It doesn’t take a genius to win a fight. Heart, physicality, durability and relentlessness can spread a path for success with ease.
However, in order to find repeated success, a fighter must fight intelligently.
A man has to know where he can win a fight, when he can win a fight and how he can win a fight. It’s a simple fact many long-reigning champions have proven in the past.
Being unable to think your way out of a dire situation means potential defeat for a mixed martial artist. The slightest brain hiccup could lead to a barrage of strikes never seen coming, or a mysterious submission application.
That’s just the name of the game.
The men who make it their goal to win, and win frequently, also make it their goal to meet, know and fully understand every facet of the game. Georges St-Pierre hasn’t been recognized as one of the greatest champions to ever grace the sport because he’s got a big heart and requires an extra large cup, he’s done so because he fights a brilliant fight.
So do the rest of the men on this list.
Let’s not get things confused: Georges St-Pierre has abandoned the idea of risk. Since being knocked out by Matt Serra at UFC 69, St-Pierre has fought the smart fight.
He studies his opponents, isolates their weaknesses and attacks.
Weak in the wrestling department? Expect St-Pierre to shoot the power double within two minutes. Suspect striking? Anticipate a barrage of perfectly measured jabs to land on a regular basis. Well rounded you say? Diversity and unpredictability will call halt to that.
No matter who the opponent, or what the style, St-Pierre has an answer. He fights with brain first, body second and heart third. Amazingly, not one of the three seem remotely near weak.
Anderson Silva is a special breed because he constantly takes chances. There aren’t many risk takers fit to fill a slot on a “Most Intelligent” list.
But Silva is the exception to the rule.
What makes “The Spider” so amazing is his understanding of body movement and distance. He reads his opponents like a book he’s got memorized.
The man anticipates attacks like no other, and always has an answer prepared before his foe has completed his own assault. That’s genius at work right there.
Demian Maia hit a brief rough spell in which he decided he’d like to morph from submission ace to K-1 hero.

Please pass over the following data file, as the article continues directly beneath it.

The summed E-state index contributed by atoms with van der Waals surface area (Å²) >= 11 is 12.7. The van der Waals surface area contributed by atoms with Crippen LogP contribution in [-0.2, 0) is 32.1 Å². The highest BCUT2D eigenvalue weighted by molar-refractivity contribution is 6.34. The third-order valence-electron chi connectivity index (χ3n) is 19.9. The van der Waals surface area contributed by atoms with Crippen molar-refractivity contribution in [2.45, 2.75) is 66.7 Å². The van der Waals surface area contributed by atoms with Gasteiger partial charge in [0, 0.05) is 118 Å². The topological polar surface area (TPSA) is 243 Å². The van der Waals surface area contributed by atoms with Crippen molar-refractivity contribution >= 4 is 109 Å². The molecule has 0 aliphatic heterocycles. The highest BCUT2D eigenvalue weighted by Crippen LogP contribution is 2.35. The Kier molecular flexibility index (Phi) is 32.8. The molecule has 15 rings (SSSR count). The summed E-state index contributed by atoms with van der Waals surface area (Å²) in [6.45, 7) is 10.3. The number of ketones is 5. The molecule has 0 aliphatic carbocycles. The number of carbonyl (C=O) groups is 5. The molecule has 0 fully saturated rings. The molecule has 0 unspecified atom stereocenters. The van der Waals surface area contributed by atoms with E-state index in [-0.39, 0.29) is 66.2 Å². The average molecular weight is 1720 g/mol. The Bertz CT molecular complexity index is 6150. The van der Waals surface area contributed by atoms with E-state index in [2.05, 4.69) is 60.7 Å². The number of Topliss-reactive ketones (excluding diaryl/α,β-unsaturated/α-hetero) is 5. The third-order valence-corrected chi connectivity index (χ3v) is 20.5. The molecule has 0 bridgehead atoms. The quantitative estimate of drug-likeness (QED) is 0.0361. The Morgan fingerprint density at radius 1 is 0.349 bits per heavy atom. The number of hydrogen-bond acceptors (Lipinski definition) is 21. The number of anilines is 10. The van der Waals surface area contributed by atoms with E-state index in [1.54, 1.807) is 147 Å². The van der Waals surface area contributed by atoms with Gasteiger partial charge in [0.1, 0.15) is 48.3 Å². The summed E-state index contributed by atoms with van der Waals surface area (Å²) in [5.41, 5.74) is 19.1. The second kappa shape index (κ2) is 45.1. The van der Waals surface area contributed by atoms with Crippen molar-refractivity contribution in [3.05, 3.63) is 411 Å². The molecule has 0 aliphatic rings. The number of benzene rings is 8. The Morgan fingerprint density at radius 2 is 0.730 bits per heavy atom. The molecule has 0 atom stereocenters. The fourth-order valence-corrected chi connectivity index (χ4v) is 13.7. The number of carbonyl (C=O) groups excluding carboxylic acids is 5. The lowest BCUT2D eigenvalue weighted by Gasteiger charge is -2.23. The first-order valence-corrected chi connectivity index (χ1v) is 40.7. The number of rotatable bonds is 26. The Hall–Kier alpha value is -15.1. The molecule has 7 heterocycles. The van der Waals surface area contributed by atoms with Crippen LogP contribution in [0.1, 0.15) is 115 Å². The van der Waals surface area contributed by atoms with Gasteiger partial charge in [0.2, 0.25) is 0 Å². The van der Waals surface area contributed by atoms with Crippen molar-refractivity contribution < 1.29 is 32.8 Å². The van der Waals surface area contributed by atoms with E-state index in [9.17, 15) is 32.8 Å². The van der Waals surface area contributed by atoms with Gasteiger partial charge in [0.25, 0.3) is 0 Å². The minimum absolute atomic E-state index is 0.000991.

It didn’t work out in his favor.
But Maia was smart enough to return to his roots if he hoped to reposition himself among the elite fighters of the world.
He’s done so in amazing fashion, migrating south to welterweight, abused Dong Hyun Kim, Rick Story and Jon Fitch, and done so using his size, wrestling and submission advantage.
Maia is profoundly large for the 170-pound division.
He now seems to fully understand that in order to reach the sports’ greatest heights he’ll need to constantly rely on his grappling, and knows exactly when to latch on a fight ending submission.
That’s an intelligent dude, and to think, he was humble enough to learn from his own mistakes.
Cain Velasquez has slipped up just once in his career: his first encounter with Junior dos Santos.
The current champion has since redeemed himself, dispatching of JDS in brutal fashion over the duration of five rounds at UFC 155.
But it’s not Velasquez’s encounters with dos Santos alone that define him. It’s his ability to dictate where the fight takes place, and the ability to take it there.
When Velasquez is faced with a challenger susceptible to big punches, he opts to stand and showcase his developing boxing skills. When a fighter happens to hold a pugilistic advantage, he knows to take the fight to the mat where he’s brilliant with positioning and ground and pound.
Lyoto Machida is one of the most elusive men in the business. He's more than capable of avoiding a flurry of punches only to answer with two staggering blows of his own.